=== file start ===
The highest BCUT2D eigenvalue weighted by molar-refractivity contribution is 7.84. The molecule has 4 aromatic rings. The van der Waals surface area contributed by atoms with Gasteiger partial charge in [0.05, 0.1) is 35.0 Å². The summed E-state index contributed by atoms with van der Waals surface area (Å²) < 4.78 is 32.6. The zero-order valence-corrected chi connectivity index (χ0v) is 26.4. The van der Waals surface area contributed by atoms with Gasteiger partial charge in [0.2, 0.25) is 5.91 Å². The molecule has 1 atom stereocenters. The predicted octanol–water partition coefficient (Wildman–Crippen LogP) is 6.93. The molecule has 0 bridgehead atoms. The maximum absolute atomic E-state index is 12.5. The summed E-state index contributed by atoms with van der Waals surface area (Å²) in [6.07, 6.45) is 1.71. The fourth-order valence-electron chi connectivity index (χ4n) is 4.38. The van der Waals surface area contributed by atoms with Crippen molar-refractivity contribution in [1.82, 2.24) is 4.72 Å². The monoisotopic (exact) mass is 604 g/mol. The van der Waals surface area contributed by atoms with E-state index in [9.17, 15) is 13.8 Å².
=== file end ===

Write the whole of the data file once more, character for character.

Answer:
The highest BCUT2D eigenvalue weighted by molar-refractivity contribution is 7.84. The molecule has 4 aromatic rings. The van der Waals surface area contributed by atoms with Gasteiger partial charge in [0.05, 0.1) is 35.0 Å². The summed E-state index contributed by atoms with van der Waals surface area (Å²) < 4.78 is 32.6. The zero-order valence-corrected chi connectivity index (χ0v) is 26.4. The van der Waals surface area contributed by atoms with Gasteiger partial charge in [0.2, 0.25) is 5.91 Å². The molecule has 1 atom stereocenters. The predicted octanol–water partition coefficient (Wildman–Crippen LogP) is 6.93. The molecule has 0 bridgehead atoms. The maximum absolute atomic E-state index is 12.5. The summed E-state index contributed by atoms with van der Waals surface area (Å²) in [6.07, 6.45) is 1.71. The fourth-order valence-electron chi connectivity index (χ4n) is 4.38. The van der Waals surface area contributed by atoms with Crippen molar-refractivity contribution in [1.82, 2.24) is 4.72 Å². The monoisotopic (exact) mass is 604 g/mol. The van der Waals surface area contributed by atoms with E-state index in [9.17, 15) is 13.8 Å².